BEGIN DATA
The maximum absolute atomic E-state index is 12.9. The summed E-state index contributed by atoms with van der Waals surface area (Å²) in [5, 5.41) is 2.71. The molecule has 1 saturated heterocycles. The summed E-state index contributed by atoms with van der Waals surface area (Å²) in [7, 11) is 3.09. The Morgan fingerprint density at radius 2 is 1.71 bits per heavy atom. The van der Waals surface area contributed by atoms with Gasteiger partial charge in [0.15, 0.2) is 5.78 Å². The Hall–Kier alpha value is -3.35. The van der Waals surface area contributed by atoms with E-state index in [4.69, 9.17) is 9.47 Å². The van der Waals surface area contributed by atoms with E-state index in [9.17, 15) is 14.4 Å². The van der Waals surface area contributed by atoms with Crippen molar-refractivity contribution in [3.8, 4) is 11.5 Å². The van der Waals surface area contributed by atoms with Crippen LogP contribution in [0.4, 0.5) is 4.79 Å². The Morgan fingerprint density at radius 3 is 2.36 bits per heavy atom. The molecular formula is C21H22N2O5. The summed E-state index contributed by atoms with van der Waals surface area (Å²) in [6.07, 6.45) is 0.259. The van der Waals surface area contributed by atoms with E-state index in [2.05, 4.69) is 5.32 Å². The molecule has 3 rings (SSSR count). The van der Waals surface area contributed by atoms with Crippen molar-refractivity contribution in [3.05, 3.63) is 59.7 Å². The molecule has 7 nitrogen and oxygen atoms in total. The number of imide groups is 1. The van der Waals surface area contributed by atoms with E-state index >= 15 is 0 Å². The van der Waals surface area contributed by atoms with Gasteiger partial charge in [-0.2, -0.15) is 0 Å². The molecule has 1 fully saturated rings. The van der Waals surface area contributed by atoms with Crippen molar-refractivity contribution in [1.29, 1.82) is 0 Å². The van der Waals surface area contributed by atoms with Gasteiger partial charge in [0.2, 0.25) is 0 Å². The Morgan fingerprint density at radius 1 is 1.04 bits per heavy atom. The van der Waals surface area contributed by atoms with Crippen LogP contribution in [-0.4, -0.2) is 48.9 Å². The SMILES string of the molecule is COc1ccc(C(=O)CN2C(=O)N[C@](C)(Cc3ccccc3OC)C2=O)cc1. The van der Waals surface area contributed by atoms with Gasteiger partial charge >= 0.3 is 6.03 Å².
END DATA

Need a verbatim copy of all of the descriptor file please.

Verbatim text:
The maximum absolute atomic E-state index is 12.9. The summed E-state index contributed by atoms with van der Waals surface area (Å²) in [5, 5.41) is 2.71. The molecule has 1 saturated heterocycles. The summed E-state index contributed by atoms with van der Waals surface area (Å²) in [7, 11) is 3.09. The Morgan fingerprint density at radius 2 is 1.71 bits per heavy atom. The van der Waals surface area contributed by atoms with Gasteiger partial charge in [0.15, 0.2) is 5.78 Å². The Hall–Kier alpha value is -3.35. The van der Waals surface area contributed by atoms with E-state index in [4.69, 9.17) is 9.47 Å². The van der Waals surface area contributed by atoms with E-state index in [9.17, 15) is 14.4 Å². The van der Waals surface area contributed by atoms with Crippen molar-refractivity contribution in [3.8, 4) is 11.5 Å². The van der Waals surface area contributed by atoms with Crippen LogP contribution in [0.4, 0.5) is 4.79 Å². The Morgan fingerprint density at radius 3 is 2.36 bits per heavy atom. The molecular formula is C21H22N2O5. The summed E-state index contributed by atoms with van der Waals surface area (Å²) in [6.07, 6.45) is 0.259. The van der Waals surface area contributed by atoms with E-state index in [2.05, 4.69) is 5.32 Å². The molecule has 3 rings (SSSR count). The van der Waals surface area contributed by atoms with Crippen molar-refractivity contribution in [3.05, 3.63) is 59.7 Å². The molecule has 7 nitrogen and oxygen atoms in total. The number of imide groups is 1. The van der Waals surface area contributed by atoms with E-state index >= 15 is 0 Å². The van der Waals surface area contributed by atoms with Gasteiger partial charge in [-0.2, -0.15) is 0 Å². The molecule has 1 fully saturated rings. The van der Waals surface area contributed by atoms with Crippen molar-refractivity contribution in [1.29, 1.82) is 0 Å². The van der Waals surface area contributed by atoms with Gasteiger partial charge in [0.2, 0.25) is 0 Å². The Morgan fingerprint density at radius 1 is 1.04 bits per heavy atom. The van der Waals surface area contributed by atoms with Crippen LogP contribution in [-0.4, -0.2) is 48.9 Å². The SMILES string of the molecule is COc1ccc(C(=O)CN2C(=O)N[C@](C)(Cc3ccccc3OC)C2=O)cc1. The van der Waals surface area contributed by atoms with Gasteiger partial charge >= 0.3 is 6.03 Å².